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The Best Dog Breeds for Protecting Your Home

You don’t need a pit bull to keep your family safe

Great Pyrenees, German Shepherd, and Cairn Terrior poking their heads through broken front door window
Paul Spella

When the time comes to get a dog, you know exactly what your family will be arguing for: something cute and cuddly, with lots of personality and maybe an affinity for belly rubs. We get it. We’re not made of stone. But most guys know exactly what they want from a dog — a canine ally in home protection. That’s really the whole point of getting a pet, right? So you can put up one of those “Beware of Dogs” signs and mean it. You want to know that if someone breaks into your house, they’re going to be on the receiving end of a pair of vicious jaws.

But with 360 unique dog breeds worldwide, where do you even begin choosing the right one for the job? A dog’s temperament and instincts can be influenced by everything from its breed to the effectiveness of its training. And just like no two people are exactly alike, “traits like affinity for strangers and even barking vary wildly among members of the same breed,” explains Amanda Farah, national training and behavior coordinator at Best Friends Animal Society.

If you’re looking for a guard dog, try starting with a simple question: What do I want to protect? If your home is a small studio or one-bedroom, a dog built for protecting and herding livestock isn’t going to work. Luckily, there are certain breeds ideal for protecting every size of home.

If you live in an apartment, get a …

cairn terrier

God loves a terrier, and so will you if you need a vigilant watchdog who doesn’t take up a lot of space. Because cairns were originally bred to fearlessly root for foxes and gophers, their bark is more valuable than their bite.

“The cairn is known for being distrustful of strangers and unlikely to hide from anything,” explains professional dog trainer and behaviorist Sally Grottini.

These dogs are good with kids and other pets, and have a natural protective instinct thanks to their unlikely lineage of diminutive ancestors, who patrolled farms in 15th-century Scotland. Due to their size, they make better alarm security systems than guard dogs, as their natural independence and alertness will compel them to announce visitors better than your doorman ever could.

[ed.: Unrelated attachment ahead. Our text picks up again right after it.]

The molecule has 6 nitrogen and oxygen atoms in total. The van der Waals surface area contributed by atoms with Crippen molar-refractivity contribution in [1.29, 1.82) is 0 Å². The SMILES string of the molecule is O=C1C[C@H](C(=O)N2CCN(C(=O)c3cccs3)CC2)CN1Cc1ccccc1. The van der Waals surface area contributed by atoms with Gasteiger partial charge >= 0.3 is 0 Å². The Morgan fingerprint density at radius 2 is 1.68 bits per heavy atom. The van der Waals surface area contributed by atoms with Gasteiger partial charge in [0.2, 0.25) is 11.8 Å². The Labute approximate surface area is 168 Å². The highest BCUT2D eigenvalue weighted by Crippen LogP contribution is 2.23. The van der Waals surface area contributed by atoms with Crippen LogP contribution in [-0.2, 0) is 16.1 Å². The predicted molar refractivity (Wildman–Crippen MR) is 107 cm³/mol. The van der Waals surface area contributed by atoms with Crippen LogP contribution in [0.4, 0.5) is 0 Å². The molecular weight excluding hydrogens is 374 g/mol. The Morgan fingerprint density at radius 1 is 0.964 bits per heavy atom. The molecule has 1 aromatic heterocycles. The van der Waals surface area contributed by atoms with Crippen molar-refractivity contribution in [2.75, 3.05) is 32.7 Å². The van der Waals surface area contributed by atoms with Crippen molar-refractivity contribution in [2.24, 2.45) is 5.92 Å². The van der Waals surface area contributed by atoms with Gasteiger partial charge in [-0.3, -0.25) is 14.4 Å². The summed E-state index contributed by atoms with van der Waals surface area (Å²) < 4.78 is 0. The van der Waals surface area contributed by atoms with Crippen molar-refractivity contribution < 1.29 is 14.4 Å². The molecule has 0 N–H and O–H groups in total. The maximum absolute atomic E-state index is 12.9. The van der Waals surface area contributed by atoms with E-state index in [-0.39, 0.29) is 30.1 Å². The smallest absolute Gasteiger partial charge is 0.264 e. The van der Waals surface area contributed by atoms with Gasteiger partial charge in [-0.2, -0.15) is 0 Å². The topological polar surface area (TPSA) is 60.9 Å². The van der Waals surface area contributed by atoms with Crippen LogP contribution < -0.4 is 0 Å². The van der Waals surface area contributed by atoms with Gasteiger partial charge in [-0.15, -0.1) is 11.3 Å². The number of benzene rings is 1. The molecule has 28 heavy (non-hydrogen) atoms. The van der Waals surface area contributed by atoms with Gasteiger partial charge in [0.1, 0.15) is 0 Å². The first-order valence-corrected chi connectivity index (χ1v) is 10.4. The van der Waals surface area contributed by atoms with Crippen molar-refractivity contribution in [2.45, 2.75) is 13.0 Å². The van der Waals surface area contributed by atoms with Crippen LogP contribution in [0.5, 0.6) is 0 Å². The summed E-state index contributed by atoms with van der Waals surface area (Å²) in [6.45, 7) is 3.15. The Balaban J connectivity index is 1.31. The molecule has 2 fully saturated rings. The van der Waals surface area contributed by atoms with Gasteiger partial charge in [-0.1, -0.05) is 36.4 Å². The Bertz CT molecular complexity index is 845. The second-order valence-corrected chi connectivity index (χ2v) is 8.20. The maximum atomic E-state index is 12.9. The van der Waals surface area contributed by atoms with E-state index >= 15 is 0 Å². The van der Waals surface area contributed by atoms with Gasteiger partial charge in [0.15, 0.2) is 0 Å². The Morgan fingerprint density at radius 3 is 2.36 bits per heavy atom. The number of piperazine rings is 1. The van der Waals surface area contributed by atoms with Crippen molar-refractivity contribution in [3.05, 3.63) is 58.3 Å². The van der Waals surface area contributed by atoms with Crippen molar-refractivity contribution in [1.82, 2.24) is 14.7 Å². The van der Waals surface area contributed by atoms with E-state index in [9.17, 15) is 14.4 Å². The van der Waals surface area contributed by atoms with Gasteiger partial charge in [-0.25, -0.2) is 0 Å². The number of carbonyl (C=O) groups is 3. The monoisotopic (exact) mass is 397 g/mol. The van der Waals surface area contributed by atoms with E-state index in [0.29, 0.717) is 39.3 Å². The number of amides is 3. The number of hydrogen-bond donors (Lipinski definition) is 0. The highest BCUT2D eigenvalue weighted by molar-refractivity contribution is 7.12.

If you live in a house, get a …

German shepherd

Because German shepherds were originally bred from wolves, they are exceptionally loyal. (And if you’re curious, wolves very, very rarely attack humans. As one report puts it, attacks are “above zero, but far too low to calculate.”) They’re used as service dogs because they become aware of their surroundings quickly, and they’re among the easier breeds to train.

“They [shepherds] are called so for a reason,” explains Grottini. “They guard over their flock for predators and are not afraid of confrontation. They are very intelligent with a strong need to protect, and make great choices for bigger residences.”

While German shepherds can be reserved with strangers, their pedigree will fuel an instinct to remain protective of your whole family unit with proper bonding and socialization.

If you live on a farm or homestead, get a …

great Pyrenees

“For large, sprawling properties where the dog will be expected to watch farm animals or patrol solo, a livestock guardian breed like a great Pyrenees or mix is a good bet,” says Farah. “They have an independent personality, and their size commands respect.”

Bred as guard dogs for farmers in the Pyrenees Mountains along the border of France and Spain, Pyrs were actually in charge of protecting flocks and herds from threats such as wolves, foxes and even bears. Their intimidating size comes from their double coat, which — if maintained through weekly grooming — gives them protection from the cold and makes them perfect outdoor guard dogs during winter. This breed is also naturally nocturnal, which makes Pyrs perfect intruder deterrents.

Photo credits: Getty Images
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